America's Property Tax Advisor

Ohio Supreme Court Rules on Valuation of
Leased-Fee Properties


In a landmark decision, the Ohio Supreme Court ruled that the purchase price paid for a property in a leased-fee transaction is not necessarily determinative of true market value. This overrides the long-standing mandate in Ohio that a sale price, as long as it is a recent, arms-length transfer, is market value for tax purposes with almost no exceptions. Now, if it can be shown generally through an appraisal, that the leased fee purchase price exceeds the unencumbered fee simple value, the court says fee simple wins.


Many of the appeals filed by school boards seeking increases in assessments based on sale prices are leased fee sales so this decision represents a significant new factor for assessing lease-encumbered properties that have been the subject of recent arm’s-length sales.


The Court Case


In Terraza 8, LLC. v. Franklin County Board of Revision, the subject property was a 54,000-square-foot fitness center in Franklin County. The Franklin County auditor assessed the property at $4.8 million for tax year 2013. The Hilliard City Schools Board of Education complained to the Franklin County Board of Revision that the property should have been valued at $15 million, based on its purchase price.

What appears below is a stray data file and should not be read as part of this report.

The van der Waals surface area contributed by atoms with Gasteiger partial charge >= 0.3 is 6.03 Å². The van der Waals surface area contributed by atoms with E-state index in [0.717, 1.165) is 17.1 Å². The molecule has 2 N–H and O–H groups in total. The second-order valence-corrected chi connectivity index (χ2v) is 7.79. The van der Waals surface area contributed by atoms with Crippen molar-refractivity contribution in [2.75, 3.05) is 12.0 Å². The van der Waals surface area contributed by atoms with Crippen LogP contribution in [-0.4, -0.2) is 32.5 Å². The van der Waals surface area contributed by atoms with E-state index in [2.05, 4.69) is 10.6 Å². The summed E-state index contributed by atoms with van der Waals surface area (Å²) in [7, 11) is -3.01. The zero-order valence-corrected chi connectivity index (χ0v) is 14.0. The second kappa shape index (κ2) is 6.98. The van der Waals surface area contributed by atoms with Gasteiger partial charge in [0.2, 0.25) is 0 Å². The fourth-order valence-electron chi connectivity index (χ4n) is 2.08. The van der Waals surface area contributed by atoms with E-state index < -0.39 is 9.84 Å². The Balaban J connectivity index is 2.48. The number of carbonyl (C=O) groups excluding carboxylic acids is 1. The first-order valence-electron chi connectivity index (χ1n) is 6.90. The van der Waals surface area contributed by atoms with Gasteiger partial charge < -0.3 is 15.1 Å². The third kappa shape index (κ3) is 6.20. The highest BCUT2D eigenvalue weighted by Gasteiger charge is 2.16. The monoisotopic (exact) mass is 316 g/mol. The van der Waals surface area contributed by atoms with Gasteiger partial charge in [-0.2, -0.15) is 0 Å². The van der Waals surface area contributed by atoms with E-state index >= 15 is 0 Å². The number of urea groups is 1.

The owner introduced testimony charging the sale price did not represent the fee simple market value of the property. That's because the existing lease in place when Terraza acquired the property called for monthly rental payments above the market rate.


The Ruling


The Ohio Supreme Court ruled that while a sale price constitutes the best evidence of a property's value, it does not always reflect the value of an unencumbered fee-simple estate. Market rent analysis can refute the usefulness of the sale price in property tax assessments.


Justices determined that since the Board of Tax Appeals (BTA) erroneously applied a conclusive presumption in favor of using the sale price as the value of the property, it did not fulfill its role as fact finder concerning all the evidence before it.


The court sent the case back to the Board of Tax Appeals. "We vacate the BTA’s decision and remand this case for the BTA to address and weigh the evidence before it in the first instance," the judgment said.